Pasadena Loses $11.1 Million Federal Stimulus Allocation

Pasadena Star News, Posted: 12/30/2010 03:55:42 PM PST

PASADENA – The city’s entire $11.1 million allocation of tax-exempt federal bonds, to be used for restoration of the historic Constance Hotel, has been forfeited, city officials announced.

The forfeiture was the result of the developers being unable to meet a Dec. 31 deadline to sell the bonds to investors, officials said.

The Recovery Zone Facilities Bonds cannot be reallocated to another project, City Treasurer Vic Erganian said last month.

Because Congress did not extend the deadline in year-end legislation, the funds are lost.

Richard A. McDonald, an attorney for developers Park Place Commercial, blamed delays caused by three “frivolous appeals” of the $76 million project at Colorado Boulevard and Lake Avenue for the loss.

The appeals were filed by Pasadena Coalition for Responsible Development. The last appeal was filed Dec. 13.

“Because of the appeals, we had no time” to sell the bonds, McDonald said Thursday.

The coalition includes Unite Here Local 11, which represents hotel workers, Michelle White of Affordable Housing Services, and Peter Dreier, director of Occidental College’s urban and environmental policy program.

The developer would have been solely responsible for selling and for payment on the bonds, McDonald said.

“We were prepared to do it in October, when there would be plenty of time, but because of the appeals there was no time,” McDonald said. “But the good news is that the project will be going forward anyway.”

Rachel Torres, a spokeswoman for the hotel workers union, did not return calls for comment Thursday.

The union paid almost $8,000 to file the appeals, which were denied both by the city’s zoning appeals board and by a hearing officer on Oct. 20.

The final appeal went to the City Council on Dec. 13. By taking no action on it, the council – minus members Jacque Robinson and Terry Tornek – upheld denials of previous appeals, effectively allowing the project to go forward.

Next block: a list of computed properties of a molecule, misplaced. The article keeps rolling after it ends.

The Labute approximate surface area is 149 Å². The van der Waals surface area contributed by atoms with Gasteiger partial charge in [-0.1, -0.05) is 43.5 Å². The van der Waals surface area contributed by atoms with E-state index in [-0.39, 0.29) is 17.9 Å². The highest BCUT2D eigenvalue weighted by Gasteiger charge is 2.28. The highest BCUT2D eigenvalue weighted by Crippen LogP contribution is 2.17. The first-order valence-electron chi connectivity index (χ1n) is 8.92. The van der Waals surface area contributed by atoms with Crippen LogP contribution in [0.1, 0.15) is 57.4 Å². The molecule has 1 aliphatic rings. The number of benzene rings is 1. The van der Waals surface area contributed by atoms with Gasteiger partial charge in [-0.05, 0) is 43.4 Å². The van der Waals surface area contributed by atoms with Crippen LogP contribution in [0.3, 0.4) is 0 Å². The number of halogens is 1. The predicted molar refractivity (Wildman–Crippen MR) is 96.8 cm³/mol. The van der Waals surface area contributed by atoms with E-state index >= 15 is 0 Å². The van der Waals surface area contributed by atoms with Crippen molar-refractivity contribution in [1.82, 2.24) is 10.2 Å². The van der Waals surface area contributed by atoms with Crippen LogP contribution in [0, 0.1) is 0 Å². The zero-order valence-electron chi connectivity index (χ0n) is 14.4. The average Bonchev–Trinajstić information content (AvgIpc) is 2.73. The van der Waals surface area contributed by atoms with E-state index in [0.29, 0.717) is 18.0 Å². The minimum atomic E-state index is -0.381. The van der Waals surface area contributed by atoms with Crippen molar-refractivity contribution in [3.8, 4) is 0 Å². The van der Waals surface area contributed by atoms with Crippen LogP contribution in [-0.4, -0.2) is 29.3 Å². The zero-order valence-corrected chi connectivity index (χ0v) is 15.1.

The $76 million Colorado and Lake project, 880-940 E. Colorado Blvd., got the go-ahead from the city in October after a two-year process, but objections surfaced that same month.

Opponents argued that traffic and economic impact studies were inadequate, the hotel would provide only poverty level wages and it should become affordable housing – which was ineligible for the bond financing – or provide senior and disabled housing.

Mayor Bill Bogaard said Thursday he was “reluctant” to criticize the public process, but called the loss of stimulus funds a “lost opportunity” for the developer.

“It’s disappointing that we missed the opportunity to encourage job creation at a time when the economy needs every bit of help that it can get,” Bogaard said. “But the project will go forward, perhaps not as quickly and at somewhat greater cost than would otherwise be the case.”

Tornek, whose district includes the project, could not be at the Dec. 13 meeting. But he said Thursday that, although it was “too bad” the city lost the funds, everyone has the right of appeal.

“We have to be very careful to protect people’s right to speak,” Tornek said.

“A lot of what was said might not have been `on point,’ but we have to defend their right to say it … It’s too bad the financing is not available, but it’s better that people have the chance to speak up.”

The objections came “late in the day,” Tornek said, but raised legitimate concerns about the city’s response to tenants evicted three years ago by the then-owner of Pasadena Manor before the property was sold to Park Place Commercial.

McDonald said it was “sad” the ability to issue bonds had been lost.

“But we’re going to get the project done,” he said. “It will be great, and everyone will be proud of it.”

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